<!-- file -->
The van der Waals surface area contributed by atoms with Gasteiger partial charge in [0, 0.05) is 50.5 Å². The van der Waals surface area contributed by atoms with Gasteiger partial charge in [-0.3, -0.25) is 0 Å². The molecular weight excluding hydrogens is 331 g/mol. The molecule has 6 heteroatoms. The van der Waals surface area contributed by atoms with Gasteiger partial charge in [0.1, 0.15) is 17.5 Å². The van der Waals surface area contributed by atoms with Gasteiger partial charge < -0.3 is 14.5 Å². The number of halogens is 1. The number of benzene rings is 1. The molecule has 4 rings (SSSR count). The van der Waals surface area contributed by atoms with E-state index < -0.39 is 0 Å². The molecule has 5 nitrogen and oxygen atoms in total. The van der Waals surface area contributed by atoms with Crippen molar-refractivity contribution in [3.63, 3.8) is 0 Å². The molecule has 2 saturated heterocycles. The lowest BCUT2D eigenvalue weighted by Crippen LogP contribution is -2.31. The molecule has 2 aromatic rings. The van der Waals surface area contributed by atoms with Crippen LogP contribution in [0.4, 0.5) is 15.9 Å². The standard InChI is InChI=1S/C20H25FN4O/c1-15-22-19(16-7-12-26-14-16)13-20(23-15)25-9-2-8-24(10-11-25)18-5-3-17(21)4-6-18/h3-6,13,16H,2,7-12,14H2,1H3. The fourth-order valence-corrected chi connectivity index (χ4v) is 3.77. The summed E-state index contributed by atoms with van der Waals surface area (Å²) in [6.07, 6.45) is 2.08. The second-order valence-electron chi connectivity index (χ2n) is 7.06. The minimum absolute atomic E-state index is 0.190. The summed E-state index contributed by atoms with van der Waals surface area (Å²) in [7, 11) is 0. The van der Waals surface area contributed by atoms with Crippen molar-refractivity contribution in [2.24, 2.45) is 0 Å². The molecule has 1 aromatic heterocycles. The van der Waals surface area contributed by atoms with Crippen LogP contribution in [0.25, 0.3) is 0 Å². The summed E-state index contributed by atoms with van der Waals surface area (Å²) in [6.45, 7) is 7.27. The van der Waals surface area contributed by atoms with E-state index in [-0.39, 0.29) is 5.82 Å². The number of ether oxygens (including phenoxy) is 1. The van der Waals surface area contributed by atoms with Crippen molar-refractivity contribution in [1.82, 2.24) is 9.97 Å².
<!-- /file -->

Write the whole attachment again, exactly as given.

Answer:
The van der Waals surface area contributed by atoms with Gasteiger partial charge in [0, 0.05) is 50.5 Å². The van der Waals surface area contributed by atoms with Gasteiger partial charge in [-0.3, -0.25) is 0 Å². The molecular weight excluding hydrogens is 331 g/mol. The molecule has 6 heteroatoms. The van der Waals surface area contributed by atoms with Gasteiger partial charge in [0.1, 0.15) is 17.5 Å². The van der Waals surface area contributed by atoms with Gasteiger partial charge < -0.3 is 14.5 Å². The number of halogens is 1. The number of benzene rings is 1. The molecule has 4 rings (SSSR count). The van der Waals surface area contributed by atoms with E-state index < -0.39 is 0 Å². The molecule has 5 nitrogen and oxygen atoms in total. The van der Waals surface area contributed by atoms with Crippen molar-refractivity contribution in [3.63, 3.8) is 0 Å². The molecule has 2 saturated heterocycles. The lowest BCUT2D eigenvalue weighted by Crippen LogP contribution is -2.31. The molecule has 2 aromatic rings. The van der Waals surface area contributed by atoms with Crippen LogP contribution in [0.4, 0.5) is 15.9 Å². The standard InChI is InChI=1S/C20H25FN4O/c1-15-22-19(16-7-12-26-14-16)13-20(23-15)25-9-2-8-24(10-11-25)18-5-3-17(21)4-6-18/h3-6,13,16H,2,7-12,14H2,1H3. The fourth-order valence-corrected chi connectivity index (χ4v) is 3.77. The summed E-state index contributed by atoms with van der Waals surface area (Å²) in [6.07, 6.45) is 2.08. The second-order valence-electron chi connectivity index (χ2n) is 7.06. The minimum absolute atomic E-state index is 0.190. The summed E-state index contributed by atoms with van der Waals surface area (Å²) in [7, 11) is 0. The van der Waals surface area contributed by atoms with Crippen molar-refractivity contribution in [2.24, 2.45) is 0 Å². The molecule has 1 aromatic heterocycles. The van der Waals surface area contributed by atoms with Crippen LogP contribution in [0.25, 0.3) is 0 Å². The summed E-state index contributed by atoms with van der Waals surface area (Å²) in [6.45, 7) is 7.27. The van der Waals surface area contributed by atoms with E-state index in [-0.39, 0.29) is 5.82 Å². The number of ether oxygens (including phenoxy) is 1. The van der Waals surface area contributed by atoms with Crippen molar-refractivity contribution in [1.82, 2.24) is 9.97 Å².